2. Kasey Skala says:

    James Robert – They have addressed that issue, and either it’s live or in the works, but there will be a “cheater cop” per se, where you can’t log-in if you aren’t within a certain radius of the location.

  3. I mentioned scavenger hunts in the article.

  4. What about a promotion to simply just check in as this creates brand awareness for the FI and increases the number of potential winners and participants.

    An easy and low investment way of doing this would be to add some simple signage to the front line, ATMs, drive through lanes along the lines of “Check into Foursqaure for your chance to win ABC. We will draw one winner every day”.

    Just some quick food for thought.

  5. Tying any sort of promotion to foursquare check-ins or mayorships has a ginormous built-in problem– you don’t need to be anywhere near the location to check into it. You could be in London and check in at the Antarctic. (see also tongue-in-cheek Foursquare COPS parody from my friends over at Hubspot)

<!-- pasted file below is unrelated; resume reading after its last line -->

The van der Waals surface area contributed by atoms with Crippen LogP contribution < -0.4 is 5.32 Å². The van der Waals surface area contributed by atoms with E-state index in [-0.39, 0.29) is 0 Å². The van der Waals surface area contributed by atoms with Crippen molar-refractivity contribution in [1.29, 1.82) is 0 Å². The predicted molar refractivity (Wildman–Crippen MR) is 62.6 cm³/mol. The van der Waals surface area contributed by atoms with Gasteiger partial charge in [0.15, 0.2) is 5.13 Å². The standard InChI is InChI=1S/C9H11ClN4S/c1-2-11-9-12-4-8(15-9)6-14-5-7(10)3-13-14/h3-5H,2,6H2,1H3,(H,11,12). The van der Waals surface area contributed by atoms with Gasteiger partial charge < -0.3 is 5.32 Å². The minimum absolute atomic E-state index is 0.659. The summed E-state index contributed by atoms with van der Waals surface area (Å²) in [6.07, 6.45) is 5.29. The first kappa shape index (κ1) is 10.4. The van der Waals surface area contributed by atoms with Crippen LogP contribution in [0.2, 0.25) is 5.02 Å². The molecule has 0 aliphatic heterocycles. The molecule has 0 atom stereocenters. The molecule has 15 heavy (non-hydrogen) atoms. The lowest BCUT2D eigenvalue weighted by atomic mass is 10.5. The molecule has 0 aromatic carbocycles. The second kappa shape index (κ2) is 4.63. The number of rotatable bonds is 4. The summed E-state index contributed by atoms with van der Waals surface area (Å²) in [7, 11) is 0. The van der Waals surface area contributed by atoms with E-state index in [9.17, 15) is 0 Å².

6. All good points.

    I would only add the importance of making sure your CU info is up to date on Foursquare. I noticed for a few CUs here in Madison (haven’t tested this Nationally) that their Foursquare page(s) come up fairly high in search engine results. Same thing applies to Yelp.

  7. @CM – like Yelp… i read the reviews on foursqaure when checking in if there are any. just another thing to think about.

    @MP – love the video… that’s freekin’ amazing 🙂

  8. @Morriss – just an FYI, foursquare developers have implemented “cheat code” that is helping to eliminate the cheaters. (

    Jeff, I agree that mayorship only promos is not worth the effort. But as other commenters have suggested, as well as the end of your post, you need to think of the other ways the service can be used to add value.

    As for not wanting traffic in your branches, this is only the case because most banks have yet to figure out a way to trigger branch visitors in wanting to learn more about the plethora of other services available from their institution. This is part due to the mindset of most consumers when entering a branch – “just here to drop off a check” – and part because most financial marketing looks like this – “free checking”. If you move away from product marketing and more towards education-based marketing (also known as content marketing), you’ll want more traffic because it means greater exposure to your helpful resources and more opportunities to start dialogs.